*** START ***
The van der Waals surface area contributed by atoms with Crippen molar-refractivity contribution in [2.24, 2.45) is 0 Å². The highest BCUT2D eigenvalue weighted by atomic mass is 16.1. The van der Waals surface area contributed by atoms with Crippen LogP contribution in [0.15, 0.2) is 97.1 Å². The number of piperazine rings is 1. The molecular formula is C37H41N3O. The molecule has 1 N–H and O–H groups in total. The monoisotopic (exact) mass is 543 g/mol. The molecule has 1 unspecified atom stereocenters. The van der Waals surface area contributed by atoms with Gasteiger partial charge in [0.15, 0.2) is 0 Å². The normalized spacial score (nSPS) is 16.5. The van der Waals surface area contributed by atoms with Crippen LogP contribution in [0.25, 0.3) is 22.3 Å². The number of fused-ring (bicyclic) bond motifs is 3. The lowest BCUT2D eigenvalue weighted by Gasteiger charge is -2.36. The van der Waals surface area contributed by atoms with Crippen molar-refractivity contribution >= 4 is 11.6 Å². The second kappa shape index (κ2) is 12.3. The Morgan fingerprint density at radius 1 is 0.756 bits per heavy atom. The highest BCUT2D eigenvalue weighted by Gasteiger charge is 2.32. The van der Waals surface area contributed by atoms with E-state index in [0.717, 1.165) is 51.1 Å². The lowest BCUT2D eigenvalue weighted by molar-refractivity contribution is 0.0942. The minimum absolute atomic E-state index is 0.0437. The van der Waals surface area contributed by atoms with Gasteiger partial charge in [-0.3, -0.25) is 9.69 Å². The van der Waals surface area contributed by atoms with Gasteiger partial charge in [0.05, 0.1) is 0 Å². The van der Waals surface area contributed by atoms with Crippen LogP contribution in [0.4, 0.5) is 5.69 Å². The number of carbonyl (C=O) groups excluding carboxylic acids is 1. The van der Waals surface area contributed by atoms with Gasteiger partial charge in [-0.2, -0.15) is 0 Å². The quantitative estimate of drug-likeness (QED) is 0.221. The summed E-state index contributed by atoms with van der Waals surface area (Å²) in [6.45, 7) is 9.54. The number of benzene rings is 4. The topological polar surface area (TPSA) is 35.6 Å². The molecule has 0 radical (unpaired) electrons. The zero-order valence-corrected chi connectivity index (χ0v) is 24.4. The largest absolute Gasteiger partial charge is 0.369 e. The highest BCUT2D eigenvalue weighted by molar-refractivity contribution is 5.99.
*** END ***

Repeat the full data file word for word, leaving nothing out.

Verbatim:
The van der Waals surface area contributed by atoms with Crippen molar-refractivity contribution in [2.24, 2.45) is 0 Å². The highest BCUT2D eigenvalue weighted by atomic mass is 16.1. The van der Waals surface area contributed by atoms with Crippen LogP contribution in [0.15, 0.2) is 97.1 Å². The number of piperazine rings is 1. The molecular formula is C37H41N3O. The molecule has 1 N–H and O–H groups in total. The monoisotopic (exact) mass is 543 g/mol. The molecule has 1 unspecified atom stereocenters. The van der Waals surface area contributed by atoms with Gasteiger partial charge in [0.15, 0.2) is 0 Å². The normalized spacial score (nSPS) is 16.5. The van der Waals surface area contributed by atoms with Crippen LogP contribution in [0.25, 0.3) is 22.3 Å². The number of fused-ring (bicyclic) bond motifs is 3. The lowest BCUT2D eigenvalue weighted by Gasteiger charge is -2.36. The van der Waals surface area contributed by atoms with Crippen molar-refractivity contribution >= 4 is 11.6 Å². The second kappa shape index (κ2) is 12.3. The Morgan fingerprint density at radius 1 is 0.756 bits per heavy atom. The highest BCUT2D eigenvalue weighted by Gasteiger charge is 2.32. The van der Waals surface area contributed by atoms with E-state index in [0.717, 1.165) is 51.1 Å². The lowest BCUT2D eigenvalue weighted by molar-refractivity contribution is 0.0942. The minimum absolute atomic E-state index is 0.0437. The van der Waals surface area contributed by atoms with Gasteiger partial charge in [-0.3, -0.25) is 9.69 Å². The van der Waals surface area contributed by atoms with Gasteiger partial charge in [0.05, 0.1) is 0 Å². The van der Waals surface area contributed by atoms with Crippen LogP contribution in [0.4, 0.5) is 5.69 Å². The number of carbonyl (C=O) groups excluding carboxylic acids is 1. The van der Waals surface area contributed by atoms with Gasteiger partial charge in [-0.2, -0.15) is 0 Å². The quantitative estimate of drug-likeness (QED) is 0.221. The summed E-state index contributed by atoms with van der Waals surface area (Å²) in [6.45, 7) is 9.54. The number of benzene rings is 4. The topological polar surface area (TPSA) is 35.6 Å². The molecule has 0 radical (unpaired) electrons. The zero-order valence-corrected chi connectivity index (χ0v) is 24.4. The largest absolute Gasteiger partial charge is 0.369 e. The highest BCUT2D eigenvalue weighted by molar-refractivity contribution is 5.99.